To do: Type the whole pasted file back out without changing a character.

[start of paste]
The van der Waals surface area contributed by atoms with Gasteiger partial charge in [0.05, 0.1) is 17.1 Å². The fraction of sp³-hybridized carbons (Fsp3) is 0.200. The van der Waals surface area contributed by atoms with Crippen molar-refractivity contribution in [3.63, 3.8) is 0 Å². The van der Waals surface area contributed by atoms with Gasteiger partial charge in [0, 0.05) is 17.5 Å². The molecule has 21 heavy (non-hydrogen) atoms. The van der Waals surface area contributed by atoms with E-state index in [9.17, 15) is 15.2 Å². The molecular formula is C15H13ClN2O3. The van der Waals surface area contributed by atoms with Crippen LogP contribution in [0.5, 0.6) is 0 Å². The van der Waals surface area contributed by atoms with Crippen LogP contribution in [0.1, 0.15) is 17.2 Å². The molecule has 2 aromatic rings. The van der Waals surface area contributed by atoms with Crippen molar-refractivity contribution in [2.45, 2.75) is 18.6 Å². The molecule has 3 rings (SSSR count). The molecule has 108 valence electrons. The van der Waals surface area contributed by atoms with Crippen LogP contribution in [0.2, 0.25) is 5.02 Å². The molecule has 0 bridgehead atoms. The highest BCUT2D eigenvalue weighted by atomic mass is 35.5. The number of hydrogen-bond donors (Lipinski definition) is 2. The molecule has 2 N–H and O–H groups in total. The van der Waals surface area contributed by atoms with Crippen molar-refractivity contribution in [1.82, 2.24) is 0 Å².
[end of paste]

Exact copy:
The van der Waals surface area contributed by atoms with Gasteiger partial charge in [0.05, 0.1) is 17.1 Å². The fraction of sp³-hybridized carbons (Fsp3) is 0.200. The van der Waals surface area contributed by atoms with Crippen molar-refractivity contribution in [3.63, 3.8) is 0 Å². The van der Waals surface area contributed by atoms with Gasteiger partial charge in [0, 0.05) is 17.5 Å². The molecule has 21 heavy (non-hydrogen) atoms. The van der Waals surface area contributed by atoms with E-state index in [9.17, 15) is 15.2 Å². The molecular formula is C15H13ClN2O3. The van der Waals surface area contributed by atoms with Crippen LogP contribution in [0.5, 0.6) is 0 Å². The van der Waals surface area contributed by atoms with Crippen LogP contribution in [0.1, 0.15) is 17.2 Å². The molecule has 2 aromatic rings. The van der Waals surface area contributed by atoms with Crippen molar-refractivity contribution in [2.45, 2.75) is 18.6 Å². The molecule has 3 rings (SSSR count). The molecule has 108 valence electrons. The van der Waals surface area contributed by atoms with Crippen LogP contribution in [0.2, 0.25) is 5.02 Å². The molecule has 0 bridgehead atoms. The highest BCUT2D eigenvalue weighted by atomic mass is 35.5. The number of hydrogen-bond donors (Lipinski definition) is 2. The molecule has 2 N–H and O–H groups in total. The van der Waals surface area contributed by atoms with Crippen molar-refractivity contribution in [1.82, 2.24) is 0 Å².